A/V Room









Collateral - Michael Mann Q&A

Compiled by: Jack Foley

Q. In the notes, you said the script was a little bit like getting a denouement of a film, rather like the third act all in one piece, and viewers have to learn about the characters as they go along. Is that sort of what attracted you in the first place?
Yeah, very much so, it was like take the third act and make a whole motion picture about the third act. It’s a very different sort of motion picture, but Dr Strangelove does the same thing, you can almost imagine the two prior acts before Sterling Hayden launches. But the movie actually begins with, it’s launched, you know, and that started the movie.
The challenge of seeing as closely and intimately as I could, as well as subjectively, the conditions of these people, but seeing the detail and letting the detail imply the whole, so we’d know exactly where Vincent came from. Vincent doesn’t even know exactly what the witnesses… he assumes the witnesses are for the prosecution, and there is a juxtaposition.

Q. You must have been delighted that Tom Cruise wanted to become so involved, especially with his stunts, but I wonder if there were any worries during scenes, such as when he falls over the chair, that the dark shadow of an insurance right-off may have sprung to mind? And, indeed, did anyone receive any injuries?
I think one of the most outstanding feats of physical acumen is Jada running in high heels! No, nobody got banged up; not that I recall.

Q. But Tom fell off the chair, didn’t he, as he jumped through the glass window?
Yeah, but those are the kind of anomalistic things that happen; I love those moments. That’s not like anybody got hurt, because I’ve never had anyone hurt on a film, or killed [laughs], but when Vincent is standing by the doors, on the harbour station, which is the one station the train stops at before the last one, the door closes and bangs into him, and those things are like those accidents that happen in life that, for me, make things feel more real. So I value them.

Q. It was very refreshing to see Jamie, at one point, not know how to handle a gun. Was that a particular decision of yours?
It wasn’t in the script but, yeah, absolutely, I mean Jamie is a middle-class cab driver from Ladera Heights, which is a middle-class section of LA, he’s never really seen violence in his life, except a road-side accident, he’s got a very domineering mother; he’s got the impulse to do things like ask Annie for her phone number, he’s had this amazing intimate rapport, and he can’t bring himself to ask her for her phone number, so there’s a real potent guy in there, but he’s very inhibited and he can’t get it out. That’s his character. So of course he doesn’t know how to handle a gun.

Q. What’s your idea of a cab ride from hell and have you ever had one?
My grandfather, Sam Mann, owned a small cab company, with one or two cabs, in Chicago, and I drove a cab when I was a kid when I was working away from school, and my brother drove a cab… The strangest cab I ever had was when I was going to a rehearsal for my wedding in New York and the cab driver said, ‘where are you going?’, and I said, ‘The Plaza Hotel’, so he said, ‘why’s that’, ‘for a rehearsal for my wedding’, and he said, ‘you’re gonna go and get married?’ So he turned the meter off and said ‘let’s go for a ride in Central Park, let me tell you about marriage’ [laughs] and he proceeded to give me this big lecture about why I shouldn’t get married.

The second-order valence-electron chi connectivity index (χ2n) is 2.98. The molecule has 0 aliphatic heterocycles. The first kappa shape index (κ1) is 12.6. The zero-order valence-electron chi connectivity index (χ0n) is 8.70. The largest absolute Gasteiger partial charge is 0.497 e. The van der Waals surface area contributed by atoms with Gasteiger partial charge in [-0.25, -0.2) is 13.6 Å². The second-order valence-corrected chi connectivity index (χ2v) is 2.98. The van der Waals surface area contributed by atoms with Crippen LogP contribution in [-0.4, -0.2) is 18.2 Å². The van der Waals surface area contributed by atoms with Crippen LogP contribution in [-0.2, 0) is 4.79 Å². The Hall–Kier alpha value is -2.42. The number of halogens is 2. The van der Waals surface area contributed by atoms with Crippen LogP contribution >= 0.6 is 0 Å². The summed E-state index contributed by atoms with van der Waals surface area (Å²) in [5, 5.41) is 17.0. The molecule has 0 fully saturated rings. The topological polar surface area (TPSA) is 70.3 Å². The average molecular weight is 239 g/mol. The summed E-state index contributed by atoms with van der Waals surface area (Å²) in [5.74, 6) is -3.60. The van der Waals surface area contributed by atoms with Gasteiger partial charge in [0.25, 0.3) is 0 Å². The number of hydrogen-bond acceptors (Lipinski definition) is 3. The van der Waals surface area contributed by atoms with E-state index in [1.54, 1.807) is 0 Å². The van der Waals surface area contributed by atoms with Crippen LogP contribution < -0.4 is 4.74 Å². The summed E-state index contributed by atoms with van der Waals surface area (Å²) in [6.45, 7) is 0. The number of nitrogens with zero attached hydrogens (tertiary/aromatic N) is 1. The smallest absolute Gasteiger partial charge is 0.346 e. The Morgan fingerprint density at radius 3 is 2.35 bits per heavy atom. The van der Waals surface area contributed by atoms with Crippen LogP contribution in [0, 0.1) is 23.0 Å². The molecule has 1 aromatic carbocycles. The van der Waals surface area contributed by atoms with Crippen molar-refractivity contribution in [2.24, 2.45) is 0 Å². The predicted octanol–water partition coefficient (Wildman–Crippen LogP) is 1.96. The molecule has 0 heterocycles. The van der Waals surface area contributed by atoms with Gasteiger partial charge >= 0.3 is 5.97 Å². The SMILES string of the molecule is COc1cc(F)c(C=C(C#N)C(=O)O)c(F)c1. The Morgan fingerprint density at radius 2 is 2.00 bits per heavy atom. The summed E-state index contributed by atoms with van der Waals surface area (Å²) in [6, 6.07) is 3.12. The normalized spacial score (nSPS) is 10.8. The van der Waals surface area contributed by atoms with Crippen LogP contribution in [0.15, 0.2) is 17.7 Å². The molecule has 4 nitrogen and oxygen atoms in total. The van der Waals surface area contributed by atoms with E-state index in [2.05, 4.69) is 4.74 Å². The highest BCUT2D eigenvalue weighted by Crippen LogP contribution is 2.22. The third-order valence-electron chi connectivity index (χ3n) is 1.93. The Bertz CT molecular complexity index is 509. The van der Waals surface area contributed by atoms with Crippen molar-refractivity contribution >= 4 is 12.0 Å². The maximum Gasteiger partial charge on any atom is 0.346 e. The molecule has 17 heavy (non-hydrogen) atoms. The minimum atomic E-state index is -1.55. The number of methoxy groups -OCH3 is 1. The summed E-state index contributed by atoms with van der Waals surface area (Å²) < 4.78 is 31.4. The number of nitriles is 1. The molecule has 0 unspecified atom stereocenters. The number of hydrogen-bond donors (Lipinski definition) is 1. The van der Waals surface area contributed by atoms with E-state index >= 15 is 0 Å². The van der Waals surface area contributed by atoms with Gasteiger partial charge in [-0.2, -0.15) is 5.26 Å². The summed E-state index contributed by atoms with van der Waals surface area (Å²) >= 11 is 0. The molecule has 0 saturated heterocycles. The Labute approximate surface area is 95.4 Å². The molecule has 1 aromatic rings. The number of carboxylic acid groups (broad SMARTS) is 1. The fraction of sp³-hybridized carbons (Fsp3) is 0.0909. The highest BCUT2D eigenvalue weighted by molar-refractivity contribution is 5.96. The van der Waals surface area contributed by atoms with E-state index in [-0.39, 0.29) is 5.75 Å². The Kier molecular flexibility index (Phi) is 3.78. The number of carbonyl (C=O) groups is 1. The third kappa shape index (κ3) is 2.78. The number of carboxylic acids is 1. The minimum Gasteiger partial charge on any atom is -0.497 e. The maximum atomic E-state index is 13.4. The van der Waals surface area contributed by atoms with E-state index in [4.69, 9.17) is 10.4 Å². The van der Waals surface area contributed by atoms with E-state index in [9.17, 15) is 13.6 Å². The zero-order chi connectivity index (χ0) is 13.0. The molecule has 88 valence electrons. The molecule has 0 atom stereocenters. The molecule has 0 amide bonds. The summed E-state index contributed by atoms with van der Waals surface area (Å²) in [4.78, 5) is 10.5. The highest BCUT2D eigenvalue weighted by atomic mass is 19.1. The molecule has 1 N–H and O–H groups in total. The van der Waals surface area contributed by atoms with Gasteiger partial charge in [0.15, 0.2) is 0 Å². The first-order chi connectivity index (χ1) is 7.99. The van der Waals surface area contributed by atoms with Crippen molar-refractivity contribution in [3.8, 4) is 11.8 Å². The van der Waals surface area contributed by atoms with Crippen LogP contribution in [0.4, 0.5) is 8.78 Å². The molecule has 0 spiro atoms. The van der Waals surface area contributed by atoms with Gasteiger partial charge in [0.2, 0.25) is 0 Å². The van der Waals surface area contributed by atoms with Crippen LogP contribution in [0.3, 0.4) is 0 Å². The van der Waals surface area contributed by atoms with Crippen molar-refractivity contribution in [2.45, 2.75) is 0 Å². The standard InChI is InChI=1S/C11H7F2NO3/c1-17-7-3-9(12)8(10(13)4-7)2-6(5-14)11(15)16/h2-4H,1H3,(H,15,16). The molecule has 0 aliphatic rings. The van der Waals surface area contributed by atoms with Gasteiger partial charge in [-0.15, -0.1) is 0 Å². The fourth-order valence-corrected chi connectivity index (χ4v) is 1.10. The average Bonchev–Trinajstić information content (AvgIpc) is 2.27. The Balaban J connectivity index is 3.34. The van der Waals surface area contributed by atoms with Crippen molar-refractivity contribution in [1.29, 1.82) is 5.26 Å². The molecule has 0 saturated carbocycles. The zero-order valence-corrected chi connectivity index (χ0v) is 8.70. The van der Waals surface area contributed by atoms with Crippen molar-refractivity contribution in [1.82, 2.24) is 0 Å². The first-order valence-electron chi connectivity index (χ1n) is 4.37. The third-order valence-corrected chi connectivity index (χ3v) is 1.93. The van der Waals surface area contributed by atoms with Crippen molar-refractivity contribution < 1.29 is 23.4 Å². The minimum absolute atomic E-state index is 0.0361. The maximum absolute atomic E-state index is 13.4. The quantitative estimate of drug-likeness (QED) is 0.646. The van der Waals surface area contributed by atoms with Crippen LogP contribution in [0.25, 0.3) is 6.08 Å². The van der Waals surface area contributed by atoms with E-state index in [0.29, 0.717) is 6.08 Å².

Q. What sort of tricks did you employ to make sure that Jada’s character made the right sort of impression within the first 15 minutes of the movie?
We had to ask ourselves exactly that same question. How do you sustain the memory, or romantic allure/potential, cos it’s not even a romance, of the rapport that Max has with Annie in that first scene, so that it clicks in later on? And it had to with how do you build a scene? There’s the characters, and who each character is. Max has an ability, he’s a great cab driver, and when you’re a cab driver is one of the things you do is read people; cos you may have four people on that street corner all vying for your cab, and you want the right to get into that back seat; the guy who looks like he’s going to tip well. So you read people, you look at their shoes, you look at their heels, are their heels down-trodden? What kind of clothes are they wearing? And that’s one of the background issues, Max wants that fare. So he knows her and some of the dynamics that come into play are that they conflict in the beginning, so that the rapport is more intense in the end, and it almost works in indirect proportion. The more there is a conflict in the beginning, the more intense the rapport will be towards the end, when he offers her this very selfless gesture of offering her this postcard.
She, on the other hand, has some other drama, or traumatic experience with her secretary, that’s been going on before the movie began, and doesn’t pay any attention to Max, jumps in the back of the seat, and tells the guy who is kind of the Vasco de Gamo of LA cab drivers, how to go. So right away, you see from the look in his face, there’s this conflict that starts, but it gives him something to transcend into a rapport. The intimacy, in which she says something to him, because he’s safe, he’s a stranger and she’s never going to see him again, that intimacy prompts the selfless action of him giving her the card, and it really is a connection that he can’t bring himself to ask her for her phone number, yet if ever there was an invitation to say, ‘hey, honey, can I ask you for your phone number?’, this is it, and Max can’t do it, and she turns around on the sidewalk. So those are all the dynamics that we worked with to do it. But that question tortured us for a long time as well.

Q. Tom Cruise has a fantastic CV, but how did you know he could play the hitman?